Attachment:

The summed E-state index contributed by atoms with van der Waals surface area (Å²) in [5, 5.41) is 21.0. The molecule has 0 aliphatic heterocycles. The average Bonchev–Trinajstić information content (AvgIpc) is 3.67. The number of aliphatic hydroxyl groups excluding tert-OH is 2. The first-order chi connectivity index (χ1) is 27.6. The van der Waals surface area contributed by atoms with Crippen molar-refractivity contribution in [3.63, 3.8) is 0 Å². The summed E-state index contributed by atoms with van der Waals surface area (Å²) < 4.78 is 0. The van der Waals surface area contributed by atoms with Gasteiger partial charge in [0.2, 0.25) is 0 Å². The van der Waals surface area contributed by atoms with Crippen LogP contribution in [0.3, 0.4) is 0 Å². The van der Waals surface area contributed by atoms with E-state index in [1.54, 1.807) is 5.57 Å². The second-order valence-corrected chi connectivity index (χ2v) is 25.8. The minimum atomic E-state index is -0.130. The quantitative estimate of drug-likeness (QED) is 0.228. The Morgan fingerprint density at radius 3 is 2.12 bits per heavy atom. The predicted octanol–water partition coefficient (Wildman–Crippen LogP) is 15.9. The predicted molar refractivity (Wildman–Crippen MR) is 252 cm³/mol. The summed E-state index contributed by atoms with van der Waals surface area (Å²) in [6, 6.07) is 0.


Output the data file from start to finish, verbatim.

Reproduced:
The summed E-state index contributed by atoms with van der Waals surface area (Å²) in [5, 5.41) is 21.0. The molecule has 0 aliphatic heterocycles. The average Bonchev–Trinajstić information content (AvgIpc) is 3.67. The number of aliphatic hydroxyl groups excluding tert-OH is 2. The first-order chi connectivity index (χ1) is 27.6. The van der Waals surface area contributed by atoms with Crippen molar-refractivity contribution in [3.63, 3.8) is 0 Å². The summed E-state index contributed by atoms with van der Waals surface area (Å²) < 4.78 is 0. The van der Waals surface area contributed by atoms with Gasteiger partial charge in [0.2, 0.25) is 0 Å². The van der Waals surface area contributed by atoms with Crippen LogP contribution in [0.3, 0.4) is 0 Å². The van der Waals surface area contributed by atoms with E-state index in [1.54, 1.807) is 5.57 Å². The second-order valence-corrected chi connectivity index (χ2v) is 25.8. The minimum atomic E-state index is -0.130. The quantitative estimate of drug-likeness (QED) is 0.228. The Morgan fingerprint density at radius 3 is 2.12 bits per heavy atom. The predicted octanol–water partition coefficient (Wildman–Crippen LogP) is 15.9. The predicted molar refractivity (Wildman–Crippen MR) is 252 cm³/mol. The summed E-state index contributed by atoms with van der Waals surface area (Å²) in [6, 6.07) is 0.